I was listening to some Bruce Springsteen the other night, and thinking about the Bible (funny how that happens). In particular, to the third song off of my very favorite album, ‘Devils and Dust’. Now, upon first glance at the lyrics, it might appear that the Bible entered into my consciousness because it would roundly criticize such sentiments. And I grant you, looking at the lyrics, one might liken ‘Reno’ to unabashed pornography. It’ll certainly part your hair, as they say in the land of my birth.
But listen to the song, and hear the vocals, and it tells a different story. “This is probably the most powerful call to sexual fidelity I’ve ever heard,” is the way the thought went through my head. Because Bruce relays the charged lyrics with dis-passion, sadness, and emptiness. Even before he comes to the telling final line, you realize that a scene that might seem arousing is in fact a flat and uncomfortable and wholly depressing experience.
But my thought about the Bible is broader than just listening (or reading) to hear the proper ‘tone’ or ‘voice’ from the author. My thought is not only about allowing the authors of the Bible to write in the voice of someone else (something Bruce does all the time, as he speaks through a variety of fictional and actual characters, which doesn’t make the stories any less true, and maybe even more true). My thought is about reading the Bible with enough literary sophistication to allow irony, sarcasm, and satire. My thought is that we should read the Bible with at least as much attention, intelligence, and creativity as we grant the reading of any other book.
Those who see the Bible as a handbook of guidance, it seems to me, are forced to read everything as exemplary– that everything between the covers is on the ‘recommended’ list, except for those things which are clearly denounced. But not everything we say or write is something that we commend, and plenty of us decry things about which we’re clearly enamored.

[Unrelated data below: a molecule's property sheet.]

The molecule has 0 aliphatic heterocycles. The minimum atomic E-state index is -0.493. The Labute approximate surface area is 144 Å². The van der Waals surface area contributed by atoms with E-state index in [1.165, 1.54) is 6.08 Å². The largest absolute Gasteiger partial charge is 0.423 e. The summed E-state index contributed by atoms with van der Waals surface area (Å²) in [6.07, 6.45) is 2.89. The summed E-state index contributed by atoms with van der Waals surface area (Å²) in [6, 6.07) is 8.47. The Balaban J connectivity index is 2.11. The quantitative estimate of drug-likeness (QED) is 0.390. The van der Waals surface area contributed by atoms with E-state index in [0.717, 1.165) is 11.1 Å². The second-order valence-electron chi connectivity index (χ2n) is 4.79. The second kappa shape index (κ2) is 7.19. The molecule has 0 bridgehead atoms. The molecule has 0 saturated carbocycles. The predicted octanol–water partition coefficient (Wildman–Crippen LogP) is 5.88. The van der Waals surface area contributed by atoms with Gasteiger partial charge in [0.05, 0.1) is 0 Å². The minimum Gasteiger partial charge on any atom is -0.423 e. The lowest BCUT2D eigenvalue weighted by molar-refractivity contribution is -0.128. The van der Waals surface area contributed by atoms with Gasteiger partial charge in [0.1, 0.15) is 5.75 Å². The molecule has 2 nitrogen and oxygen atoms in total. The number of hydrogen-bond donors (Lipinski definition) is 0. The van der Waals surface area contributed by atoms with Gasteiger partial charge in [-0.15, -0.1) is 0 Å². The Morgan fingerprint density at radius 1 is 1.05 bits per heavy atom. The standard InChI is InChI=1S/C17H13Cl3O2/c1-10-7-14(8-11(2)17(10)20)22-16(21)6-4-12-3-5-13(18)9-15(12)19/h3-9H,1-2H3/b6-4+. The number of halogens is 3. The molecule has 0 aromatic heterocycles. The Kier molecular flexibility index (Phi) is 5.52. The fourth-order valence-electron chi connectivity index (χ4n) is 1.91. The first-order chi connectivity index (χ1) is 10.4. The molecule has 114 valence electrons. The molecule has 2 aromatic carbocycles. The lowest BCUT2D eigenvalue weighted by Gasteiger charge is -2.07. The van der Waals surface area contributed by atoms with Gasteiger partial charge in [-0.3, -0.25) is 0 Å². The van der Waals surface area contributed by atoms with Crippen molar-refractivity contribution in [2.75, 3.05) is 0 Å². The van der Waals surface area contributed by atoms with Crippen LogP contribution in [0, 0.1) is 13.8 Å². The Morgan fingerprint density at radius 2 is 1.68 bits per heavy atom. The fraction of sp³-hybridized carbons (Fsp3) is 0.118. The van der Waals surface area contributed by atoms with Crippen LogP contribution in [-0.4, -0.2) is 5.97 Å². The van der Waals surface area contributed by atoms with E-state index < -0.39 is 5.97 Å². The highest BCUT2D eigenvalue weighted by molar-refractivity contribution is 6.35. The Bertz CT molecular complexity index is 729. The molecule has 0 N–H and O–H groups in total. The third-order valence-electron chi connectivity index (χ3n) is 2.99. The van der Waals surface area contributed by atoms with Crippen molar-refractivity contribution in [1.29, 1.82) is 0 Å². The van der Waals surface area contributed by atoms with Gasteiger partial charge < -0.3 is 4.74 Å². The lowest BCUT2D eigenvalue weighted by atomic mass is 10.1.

The best example of this is Song of Solomon, a book widely understood as a love letter from Israel’s king Solomon to his newest bride. In some circles, it is touted as a quite literal guide to sex and marriage (even though it takes some wrangling to get it to fit into that mold). But one interesting theory that a professor shared in seminary is that it is pseudonymous, and is in fact a sarcastic assessment of the King, who though he has hundreds of wives and concubines (a fact that must be glossed over in those weekend marriage encounters) is still trying to act all randy toward his latest acquisition. The theory is that this mystery writer is suggesting that the King is a sham, and so is his Kingdom (a sentiment shared by many of the Biblical prophets, priests, and judges). That all of this work of alliance and politics and wealth is only hurting the people that it purports to help, and practically enslaving a whole harem of women and servants, and leaving the King morally bankrupt besides. Of course, that’s just one theory of authorship– it could be written by the guy who signed it, as some kind of triumphalist, self-promoting pro-empire propaganda. Who can be sure?
That’s just one example among many others. But I’ve got mental meanderings that run elsewhere, too… Maybe the scenes of almost unspeakable violence in the Hebrew Bible are in fact (negative) commentaries on violence (anyone ever see Unforgiven?). Maybe when Jesus says, “the poor you will always have among you,” he’s not giving us a pat on the back. Maybe when Jesus says, “Render to Caesar,” he’s delivering an audacious insult to the most powerful person in the world (self-proclaimed). Maybe the division of labor enacted by the Apostles in Acts is not some positive development, but the beginning of the end of the salad days of the church (HT: DP). Maybe Paul’s uncomfortably qualified denouncement of slavery and his famously doublespeaking commendation/silencing of women in churches are in fact a wink and a nudge that will topple the entire social order. Maybe the violence and wrath expressed in Revelation is not God’s preferred future, but a visceral promise of justice to a people long oppressed.
Maybe the Bible is a lot more challenging and a lot more nuanced than many of us realize (which isn’t to say that we need a degree in literature to read it– it’s message is simple, and direct). Perhaps our first impression of its message– that living after God is both intuitive and illogical, all while being a very good thing– was right all along.